Personally, I found the PowerShot SX50 HS a better camera from a handling perspective. It responds to the controls more rapidly, offers two custom positions on the mode dial and has buttons for helping frame your subject when fully zoomed in, which is a big help when operating at the upper limits of the zoom range.
Both cameras have a dedicated movie record button and are able to use their optical zooms during recording. The COOLPIX P520 offers a best quality 1080p25/30 option compared with 1080p24 on the SX50 HS. Neither offers PASM control in movies but the PowerShot SX50 HS does offer a selection of scene modes in addition to fully auto. Both provide high speed (Slow motion) video modes, but the COOLPIX P520 surpasses the PowerShot SX50 HS with a wider range of speeds at higher reolution including a 2x 720p mode that plays back at half speed.
Both models have a built-in flash, but the COOLPIX P520 lacks the PowerShot SX50 HS’s hot shoe as well as its ability to shoot RAW. In it’s favour the COOLPIX P520 has built-in GPS, though neither has built-in Wifi, an option that’s becoming increasing popular.
One other thing to consider is the SX50 HS’s age. Released in September 2012 its price has now reduced to the point where you can pick it up considerably cheaper than the COOLPIX P520. A longer zoom, better image quality, RAW shooting, and a hot shoe all for less than the COOLPIX P520 is an attractive proposition if you can live without a higher resolution sensor, built-in GPS and features like a panorama mode and HD high speed video.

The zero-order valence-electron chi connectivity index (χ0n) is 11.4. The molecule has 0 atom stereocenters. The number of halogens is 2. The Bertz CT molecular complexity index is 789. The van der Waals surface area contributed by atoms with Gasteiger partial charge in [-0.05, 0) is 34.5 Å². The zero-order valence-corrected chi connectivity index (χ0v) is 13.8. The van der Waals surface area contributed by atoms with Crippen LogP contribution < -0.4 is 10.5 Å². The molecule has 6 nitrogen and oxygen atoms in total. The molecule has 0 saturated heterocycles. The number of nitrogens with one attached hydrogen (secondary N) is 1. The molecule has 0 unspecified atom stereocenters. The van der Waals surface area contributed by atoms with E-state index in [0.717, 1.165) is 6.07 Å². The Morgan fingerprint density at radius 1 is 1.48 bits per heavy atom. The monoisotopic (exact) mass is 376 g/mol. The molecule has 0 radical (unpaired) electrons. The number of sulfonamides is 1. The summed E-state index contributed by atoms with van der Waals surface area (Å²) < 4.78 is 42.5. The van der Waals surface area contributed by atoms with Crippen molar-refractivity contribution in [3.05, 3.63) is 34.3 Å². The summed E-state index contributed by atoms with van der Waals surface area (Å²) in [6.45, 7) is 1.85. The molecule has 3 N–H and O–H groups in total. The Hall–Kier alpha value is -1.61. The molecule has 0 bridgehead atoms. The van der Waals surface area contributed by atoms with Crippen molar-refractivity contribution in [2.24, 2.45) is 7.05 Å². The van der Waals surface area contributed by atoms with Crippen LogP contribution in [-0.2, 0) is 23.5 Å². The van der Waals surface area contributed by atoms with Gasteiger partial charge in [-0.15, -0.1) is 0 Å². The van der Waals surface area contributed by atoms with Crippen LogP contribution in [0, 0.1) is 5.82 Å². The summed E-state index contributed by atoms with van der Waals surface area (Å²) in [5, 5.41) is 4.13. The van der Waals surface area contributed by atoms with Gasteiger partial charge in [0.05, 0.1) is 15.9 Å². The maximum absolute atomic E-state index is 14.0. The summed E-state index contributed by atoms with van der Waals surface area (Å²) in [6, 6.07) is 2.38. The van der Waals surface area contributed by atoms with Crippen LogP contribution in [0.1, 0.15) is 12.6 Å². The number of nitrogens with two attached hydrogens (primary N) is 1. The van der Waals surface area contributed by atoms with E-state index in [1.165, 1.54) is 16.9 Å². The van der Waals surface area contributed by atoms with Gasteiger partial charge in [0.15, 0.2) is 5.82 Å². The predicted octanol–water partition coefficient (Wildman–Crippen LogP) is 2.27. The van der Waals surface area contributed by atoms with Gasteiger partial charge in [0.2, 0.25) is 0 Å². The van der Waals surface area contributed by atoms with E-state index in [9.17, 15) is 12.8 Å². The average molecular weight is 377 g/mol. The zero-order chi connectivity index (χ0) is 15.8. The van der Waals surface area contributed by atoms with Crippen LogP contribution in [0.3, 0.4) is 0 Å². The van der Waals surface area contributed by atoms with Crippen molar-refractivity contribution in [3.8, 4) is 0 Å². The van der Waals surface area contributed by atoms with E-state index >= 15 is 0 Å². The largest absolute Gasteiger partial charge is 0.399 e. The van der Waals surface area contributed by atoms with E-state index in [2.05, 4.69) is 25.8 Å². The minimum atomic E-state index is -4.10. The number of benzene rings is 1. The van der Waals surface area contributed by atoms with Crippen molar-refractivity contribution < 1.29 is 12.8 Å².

See my Canon SX50 HS review for more details
Nikon COOLPIX P520 final verdict
The Nikon COOLPIX P520 has a lot to offer. Its 42x zoom lens is one of the longest optical zooms around and combined with the excellent Vibration Reduction optical stabilisation produces great results. It has a bigger, more detailed screen than most and other features like the built-in GPS, effects filters, Easy panorama, and a wealth of video modes make it a good buy that’s competitively priced.
It is however up against stiff competition from models that can outreach its capable zoom and provide other benefits that have proved popular in this market, like RAW shooting, a hot shoe, versatile customisation and longer battery life. And of course there’s its predecessor, the COOLPIX P510 which is still in the Nikon line up for the time being. Aside from the lower resolution 16 Megapixel sensor and slightly smaller screen that tilts up and down, but not out and forwards, the two models are otherwise virtually identical, so the P510 could turn out to be real bargain for you.
So while the COOLPIX P520 has a lot going for it, its slow response, poor battery life and lack of a RAW mode are shortcomings you’ll need to consider carefully given what’s available at similar and lower prices from the competition as well as from within Nikon’s own product line.
(relative to 2013 super-zooms)
16 / 20
16 / 20
16 / 20
17 / 20
16 / 20